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‘EU post-COVID emissions rise ends on cleaner, saved energy’

A view shows solar panels installed in the "eco-neighborhood" Clichy-Batignolles, one of several new ecological housing developments with low energy use and carbon emissions, in Paris, France, Oct 22, 2015. (BENOIT TESSIER / REUTERS)

Gas emissions from the European Union's energy sector have ended more than a year of post-pandemic rises thanks to cleaner power supplies and energy-saving efforts, the Centre for Research on Energy and Clean Air (CREA) said on Thursday.

CREA lead analyst Lauri Myllyvirta said that the increase in power-sector emissions up to August cannot be attributed to policies favoring coal, as there was no shift from gas to coal in the fuel mix for thermal power generation in 2022

The independent organization, which studies trends, causes and health impacts of air pollution, said in a report that carbon-dioxide emissions fell 5% in the past three months from the same period last year, with an 8% fall in October, after rising steadily since March 2021.

"The post-COVID rebound in the EU's fossil fuel use and emissions has come to an end in the past few months, due to the growth in clean energy supply led by solar power, and energy saving measures precipitated by the fossil fuel supply crunch," said CREA lead analyst Lauri Myllyvirta.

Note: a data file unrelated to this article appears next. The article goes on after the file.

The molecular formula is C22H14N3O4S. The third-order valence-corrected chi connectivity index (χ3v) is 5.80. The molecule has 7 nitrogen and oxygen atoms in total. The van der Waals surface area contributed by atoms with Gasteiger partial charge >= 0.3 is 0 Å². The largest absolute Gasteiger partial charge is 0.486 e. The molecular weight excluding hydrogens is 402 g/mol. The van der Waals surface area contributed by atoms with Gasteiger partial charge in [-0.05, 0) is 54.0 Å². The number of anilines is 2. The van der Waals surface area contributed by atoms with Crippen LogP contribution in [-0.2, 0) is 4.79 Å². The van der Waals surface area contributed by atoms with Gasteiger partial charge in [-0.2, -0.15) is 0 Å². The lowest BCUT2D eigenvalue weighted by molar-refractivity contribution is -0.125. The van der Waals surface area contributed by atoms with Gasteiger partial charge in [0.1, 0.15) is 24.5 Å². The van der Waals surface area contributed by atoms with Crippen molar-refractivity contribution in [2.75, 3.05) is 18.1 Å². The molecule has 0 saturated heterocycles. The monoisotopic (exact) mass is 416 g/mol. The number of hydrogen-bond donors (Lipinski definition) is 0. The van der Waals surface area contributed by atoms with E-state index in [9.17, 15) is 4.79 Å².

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"Clean energy investments and policies have expanded dramatically, which will lead to a sustained and accelerated fall in emissions in the next years."

Europe's emissions had risen from March 2021 as economies recovered from pandemic, the report said, while an underperformance of nuclear and hydropower, together with electricity demand during heat waves in the summer, drove up demand for fossil fuel power.

Hydropower generation is now closer to historical averages, and nuclear underperformance should recover, easing Europe's reliance on pollutants, it said.

France's EDF expects to get most of its nuclear fleet back from maintenance in early 2023 while Germany has extended the operation of its three remaining reactors to April 2023.

READ MORE: EU parliament backs labeling gas, nuclear investments green

Myllyvirta said that the increase in power-sector emissions up to August cannot be attributed to policies favoring coal, as there was no shift from gas to coal in the fuel mix for thermal power generation in 2022.

World leaders are expected to discuss increasing clean energy production facilities in emerging countries during the annual United Nations climate summit in Egypt from Sunday.